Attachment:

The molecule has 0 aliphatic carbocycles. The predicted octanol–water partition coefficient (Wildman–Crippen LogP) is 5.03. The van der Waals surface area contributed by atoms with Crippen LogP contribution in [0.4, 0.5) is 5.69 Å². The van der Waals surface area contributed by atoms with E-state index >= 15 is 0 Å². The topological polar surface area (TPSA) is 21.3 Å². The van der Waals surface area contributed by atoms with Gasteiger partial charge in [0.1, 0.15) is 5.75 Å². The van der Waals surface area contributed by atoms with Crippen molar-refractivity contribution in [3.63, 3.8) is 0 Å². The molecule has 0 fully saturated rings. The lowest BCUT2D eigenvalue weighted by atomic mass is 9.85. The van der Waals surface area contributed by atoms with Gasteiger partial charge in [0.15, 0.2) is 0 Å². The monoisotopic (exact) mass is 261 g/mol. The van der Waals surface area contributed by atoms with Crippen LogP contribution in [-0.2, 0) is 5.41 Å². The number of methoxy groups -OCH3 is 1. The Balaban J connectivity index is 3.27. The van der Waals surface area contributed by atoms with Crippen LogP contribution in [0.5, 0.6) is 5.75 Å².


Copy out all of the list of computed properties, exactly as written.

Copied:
The molecule has 0 aliphatic carbocycles. The predicted octanol–water partition coefficient (Wildman–Crippen LogP) is 5.03. The van der Waals surface area contributed by atoms with Crippen LogP contribution in [0.4, 0.5) is 5.69 Å². The van der Waals surface area contributed by atoms with E-state index >= 15 is 0 Å². The topological polar surface area (TPSA) is 21.3 Å². The van der Waals surface area contributed by atoms with Gasteiger partial charge in [0.1, 0.15) is 5.75 Å². The van der Waals surface area contributed by atoms with Crippen molar-refractivity contribution in [3.63, 3.8) is 0 Å². The molecule has 0 fully saturated rings. The lowest BCUT2D eigenvalue weighted by atomic mass is 9.85. The van der Waals surface area contributed by atoms with Gasteiger partial charge in [0.15, 0.2) is 0 Å². The monoisotopic (exact) mass is 261 g/mol. The van der Waals surface area contributed by atoms with Crippen LogP contribution in [-0.2, 0) is 5.41 Å². The number of methoxy groups -OCH3 is 1. The Balaban J connectivity index is 3.27. The van der Waals surface area contributed by atoms with Crippen LogP contribution in [0.5, 0.6) is 5.75 Å².